I have been aware of Mary Robinette Kowal for some time now. Several of my favorite authors sing her praises regularly, John Scalzi in particular springs to mind as I write this. Last year Kowal went on a book tour with Marie Brennan. Brennan writes the delightful Lady Trent Memoirs series, of which I am a fan, so it was exciting to be able to attend a signing of hers for the first time. As Kowal was coming too, it seemed time to finally pick up one of her books.
Mary Robinette Kowal has written a lot of short science fiction but most recently is known for her Glamourist Histories series of novels. When I asked at the bookstore what book of hers I should get to start with, they suggested the first in the Glamourist series,”Shades of Milk and Honey”. The Glamourist Histories is a re-imagining of the Regency Era in which magic, referred to as glamour, exists. Kowal writes as if she were a contemporary of Jane Austen with the twist of this lovely magic system that revolves almost exclusively around illusions. Memory recalls it was a Thursday I picked up the book. The following Saturday was the author event and I had already finished the book. “Shades of Milk and Honey” was devoured in two days because I could not put it down. At the event I had to control my fan girl when I met Kowal, her writing lived up to the hype. This event was for the last book in the series and instead of reading from it, she read from the new novel she was currently writing at the time, “Ghost Talkers”. I was hooked and then had to wait over a year to get a finished copy in hand! Fortunately I still had books 2-5 of the Glamourist series to keep me occupied for part of that time.
Though the book was released this August, I patiently waited for my daughters to be able to give it to me for my October birthday. That day, “Ghost Talkers” was cracked open and the devouring began. This time Kowal has re-imagined what might have happened during World War I if the Spiritualism that was so popular at the time were actually true and sensitive people, mediums, could truly communicate with the dead.
In “Ghost Talkers” the vast majority of people believe the Spirit Corps are women who volunteer their time to sit and chat with service men, serve them tea, and generally help keep the men connected with polite society while they face the horrors of war in the trenches. This is based on the hospitality rooms that were set up in WWI, as it was recognized that these smalls things helped with the soldiers’ emotional health. To a very select few, the true purpose of the Spirit Corp is known, to communicate with soldiers immediately after death to learn any important details the soldier can convey such as gun emplacements, troop movements, anything to give the Allies an edge in the war. Upon death, soldiers’ souls come to the secret location where mediums and their supporting circles take reports. After giving their report, their duty is fulfilled and the souls disappear into the golden light.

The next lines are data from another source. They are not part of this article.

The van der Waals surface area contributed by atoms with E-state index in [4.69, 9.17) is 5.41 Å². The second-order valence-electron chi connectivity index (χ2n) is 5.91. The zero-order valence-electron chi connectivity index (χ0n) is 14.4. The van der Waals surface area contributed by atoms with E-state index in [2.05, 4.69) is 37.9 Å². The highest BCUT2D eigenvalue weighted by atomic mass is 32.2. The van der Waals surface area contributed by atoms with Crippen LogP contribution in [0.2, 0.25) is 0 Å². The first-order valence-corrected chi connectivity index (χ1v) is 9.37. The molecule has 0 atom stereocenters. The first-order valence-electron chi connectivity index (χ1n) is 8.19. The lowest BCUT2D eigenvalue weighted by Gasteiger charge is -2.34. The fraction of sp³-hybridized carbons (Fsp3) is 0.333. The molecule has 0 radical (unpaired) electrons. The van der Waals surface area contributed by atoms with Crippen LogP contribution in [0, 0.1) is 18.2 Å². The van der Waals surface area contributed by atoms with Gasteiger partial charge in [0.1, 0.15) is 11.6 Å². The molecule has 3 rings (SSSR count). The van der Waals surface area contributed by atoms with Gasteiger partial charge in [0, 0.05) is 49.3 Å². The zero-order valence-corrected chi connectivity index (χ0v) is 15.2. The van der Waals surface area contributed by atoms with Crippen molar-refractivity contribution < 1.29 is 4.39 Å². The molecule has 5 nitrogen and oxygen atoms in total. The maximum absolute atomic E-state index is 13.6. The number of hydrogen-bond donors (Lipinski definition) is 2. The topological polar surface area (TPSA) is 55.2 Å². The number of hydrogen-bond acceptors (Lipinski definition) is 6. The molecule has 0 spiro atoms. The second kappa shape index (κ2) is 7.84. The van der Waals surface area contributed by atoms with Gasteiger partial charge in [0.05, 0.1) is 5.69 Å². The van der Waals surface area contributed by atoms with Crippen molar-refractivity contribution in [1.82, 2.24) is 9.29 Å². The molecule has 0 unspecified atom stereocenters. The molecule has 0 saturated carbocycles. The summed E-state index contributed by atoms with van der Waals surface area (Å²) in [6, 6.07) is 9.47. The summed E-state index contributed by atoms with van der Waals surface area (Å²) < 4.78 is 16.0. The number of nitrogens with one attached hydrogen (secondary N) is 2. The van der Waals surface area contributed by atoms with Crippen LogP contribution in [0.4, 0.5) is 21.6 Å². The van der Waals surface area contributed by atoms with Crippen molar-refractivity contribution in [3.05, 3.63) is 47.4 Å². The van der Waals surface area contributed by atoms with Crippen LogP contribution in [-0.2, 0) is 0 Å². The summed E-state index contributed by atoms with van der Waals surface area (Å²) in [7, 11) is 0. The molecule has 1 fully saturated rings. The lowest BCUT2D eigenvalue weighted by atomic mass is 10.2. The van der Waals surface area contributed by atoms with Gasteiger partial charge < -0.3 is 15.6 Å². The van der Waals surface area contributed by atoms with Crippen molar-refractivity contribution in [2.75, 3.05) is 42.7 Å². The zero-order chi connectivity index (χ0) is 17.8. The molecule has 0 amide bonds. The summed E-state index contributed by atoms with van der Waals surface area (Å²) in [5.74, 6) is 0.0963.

Ginger Stuyvesant is an American heiress, medium, and member of the Spirit Corps. Despite being the de-facto head of the organization, Ginger, being female and American, struggles with the commanding officers who oversee the Spirit Corp. Far more likely to listen to her fiance, British intelligence officer Cpt. Benjamin Harford, they are dismissive of Ginger due to her gender and lack of title. This creates more than the usual problems when Ginger begins to suspect that Germans have become aware of the true nature of the Spirit Corp while Ben is away at the front. With the Spirit Corp being targeted, it is a race to find out who is leaking information to the Germans.
In “Ghost Talkers, the roles of the overlooked in WWI, women and people of color, are brought front and center giving a voice to those invaluable people who supported the war effort just as much as soldiers on the front lines. It is a woman of color, the powerful medium Helen that figured out how to have soldier’s spirits report in after death. Though she is the creator and therefore ideal person to lead the Spirit Corp her color keeps her out of the position. Cpl. Patel is an Indian serviceman disgruntled at not being able to serve on the front lines but determined to do his duty, even if he is reduced to being a driver. At the climax of the story these people and more come together to make sure the traitor is captured and their worth becomes recognized by the top brass.
Beyond the action and adventure of spies and intrigue is the bittersweet love story of Ginger and Ben. Both mediums and dedicated to the war effort in different ways, working together and looking forward to when they can finally be married. Her abilities and his spycraft make them a powerful couple. Sadly fate does not have their happily ever after in mind as the Germans begin stepping up their initiative against the Spirit Corp.
Kowal spins an excellent tale by keeping you guessing who the traitor is and building suspense as the book races to conclusion. I thoroughly enjoyed my time spent in Kowal’s version of the Great War and look forward to whatever she comes up with next.